The mobile pantry is operational | Free content


At the start of the COVID-19 pandemic last year, Lake County Build a Generation conducted a

is investigating the community’s needs related to access to food, an issue that is not new to Lake County, but that surfaced with rambling repercussions after the pandemic took hold. Around the same time, St. George’s Episcopal Church and Community Meals noticed an increase in participation in community meals and pantry services.

The survey found that many families in Lake County face distinct barriers when it comes to accessing food, including affordability, transportation and stigma. In response, the Lake County Build a Generation’s (LCBAG) Food Access Coalition began a partnership with St. George to launch a mobile pantry.

About a year later, after months of fundraising and renovating an old white school bus, the mobile pantry is fully operational, serving three communities in Lake County on a weekly basis. In addition to the mobile pantry, St. George is also renovating the pantry kitchen, allowing for an expansion of St. George’s offerings.

“Access to food has been an issue in Lake County for a long time,” said Brittany Woodrum, mobile food coordinator and administrator of St. George, who added that at the height of the pandemic, Safeway , Lake County’s only commercial grocery store, regularly ran out of food. But even before that, Lake County’s remote location led to disproportionate prices for produce and other goods, making food unaffordable for some families. “Even though these are old issues, the gravity of the situation really came to light last year, and we knew we had to adapt to meet families where they are.”

St. George started mobile pantry services last month after about a year of fundraising with LCBAG. After receiving $ 25,000 through a grant from the Robert Wood Johnson Foundation, the coalition purchased an old school bus and renovated it with shelves, a refrigerator, a freezer and a generator.

Four times a week, Woodrum, along with other St. George staff and volunteers, load the bus with fruits, vegetables, canned goods, tortillas, drinks and other food items. After filling the bus, the team delivers food to three communities in Lake County, including Mountain View Village West on Tuesday from 5 p.m. to 7 p.m., Mountain Valley Estates on Friday from 5 p.m. to 6 p.m. and Lake Fork on Saturday 9 a.m. to 11 a.m.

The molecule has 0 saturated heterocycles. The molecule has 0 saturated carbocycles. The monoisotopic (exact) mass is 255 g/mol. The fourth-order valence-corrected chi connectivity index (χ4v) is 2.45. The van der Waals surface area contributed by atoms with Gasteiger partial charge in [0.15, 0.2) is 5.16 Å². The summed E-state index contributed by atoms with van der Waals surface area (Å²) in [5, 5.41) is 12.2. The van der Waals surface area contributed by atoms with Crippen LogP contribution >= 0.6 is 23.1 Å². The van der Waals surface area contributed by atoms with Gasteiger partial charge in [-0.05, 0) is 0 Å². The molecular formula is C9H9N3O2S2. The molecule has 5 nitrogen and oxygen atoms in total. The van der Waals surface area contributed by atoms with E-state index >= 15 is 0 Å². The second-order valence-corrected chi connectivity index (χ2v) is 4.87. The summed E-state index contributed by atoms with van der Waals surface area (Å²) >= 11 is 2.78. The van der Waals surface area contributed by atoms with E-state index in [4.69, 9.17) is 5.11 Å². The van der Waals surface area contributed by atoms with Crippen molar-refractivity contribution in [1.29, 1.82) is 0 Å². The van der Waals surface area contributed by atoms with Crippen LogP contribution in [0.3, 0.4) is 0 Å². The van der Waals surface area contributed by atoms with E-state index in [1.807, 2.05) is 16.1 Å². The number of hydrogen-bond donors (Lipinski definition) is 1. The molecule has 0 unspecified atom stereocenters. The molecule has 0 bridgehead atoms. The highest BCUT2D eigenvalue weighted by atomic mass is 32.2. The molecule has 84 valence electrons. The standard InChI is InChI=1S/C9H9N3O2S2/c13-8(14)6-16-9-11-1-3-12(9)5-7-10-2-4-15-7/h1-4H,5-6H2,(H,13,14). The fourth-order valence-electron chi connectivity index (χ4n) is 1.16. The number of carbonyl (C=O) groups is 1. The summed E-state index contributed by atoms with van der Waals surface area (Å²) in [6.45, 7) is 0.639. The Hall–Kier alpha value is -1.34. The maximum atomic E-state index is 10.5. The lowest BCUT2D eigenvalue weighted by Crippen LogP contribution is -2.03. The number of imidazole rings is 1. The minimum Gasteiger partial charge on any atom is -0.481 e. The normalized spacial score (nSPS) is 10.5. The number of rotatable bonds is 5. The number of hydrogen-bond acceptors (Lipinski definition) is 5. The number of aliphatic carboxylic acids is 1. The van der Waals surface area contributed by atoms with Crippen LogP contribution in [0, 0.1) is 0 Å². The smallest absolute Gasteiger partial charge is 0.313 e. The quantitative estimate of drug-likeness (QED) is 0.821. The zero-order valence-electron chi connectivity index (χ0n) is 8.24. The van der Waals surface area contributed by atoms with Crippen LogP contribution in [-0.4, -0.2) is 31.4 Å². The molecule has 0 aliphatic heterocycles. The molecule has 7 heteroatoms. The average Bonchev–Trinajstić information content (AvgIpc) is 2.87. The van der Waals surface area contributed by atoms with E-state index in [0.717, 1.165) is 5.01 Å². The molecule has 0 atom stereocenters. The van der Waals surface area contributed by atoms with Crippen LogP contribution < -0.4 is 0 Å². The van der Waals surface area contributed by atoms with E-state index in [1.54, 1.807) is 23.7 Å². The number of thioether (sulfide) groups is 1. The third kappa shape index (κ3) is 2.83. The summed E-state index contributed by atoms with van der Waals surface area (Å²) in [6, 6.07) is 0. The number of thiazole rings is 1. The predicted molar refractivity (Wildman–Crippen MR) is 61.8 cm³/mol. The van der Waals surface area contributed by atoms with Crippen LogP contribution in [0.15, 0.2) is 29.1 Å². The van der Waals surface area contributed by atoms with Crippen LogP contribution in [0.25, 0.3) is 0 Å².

Although the pantry has only been up and running for a month, Woodrum said 40 to 50 people show up for the Mountain View West and Lake Fork mobile pantry service, while around 15 people attend the pantry. eat from Mountain Valley. And since the bus started its schedule, Woodrum said there has been an increase in St. George’s pantry service from 9 a.m. to noon on Wednesday. Any excess food or expired food from the drive is either handed over to community members with animals or composted with the Cloud City Conservation Center (C4).

“It’s both good and bad,” said Woodrum, who added that about 200 people frequent the weekly pantry in St. George, in addition to the mobile pantry numbers. “We want more people to use us as a resource, but it also shows how important the problem of food inequalities is. “

Last year also marked the first year that St. George paid for food to store the church pantry. Before that, the church relied on donations of salvaged food from Safeway, grocery stores in Summit County, or donations of fresh produce from farms in Chaffee County or C4. Last year, however, St. George spent about $ 100,000 on food from US Foods and has forecast a similar expense this year. Although the church still has partnerships with groups like C4 and Safeway, US Foods is now the main supplier to St. George.

“The need has really increased,” said Woodrum, “and we’re sort of transforming ourselves to meet that need.”

In addition to the mobile pantry, St. Geroge has also started a $ 500,000 kitchen renovation that will significantly expand the church’s offerings. When complete, the space will include a fully functional commercial kitchen with major appliances and more pantry space. The new kitchen, slated for completion by December, will allow St. George to host more community meals while increasing the shelf life of pantry items through canning and other methods. conservation.

Woodrum added that the space is for community education events on healthy food and cooking techniques, and people looking to sell homemade food as a small business can use the kitchen to avoid fines for non-compliance by cooking at home.

“We’re really excited about all of this,” said Woodrum. “The food insecurity in Lake County is not going to go away, but I hope these are good steps to address these issues.”

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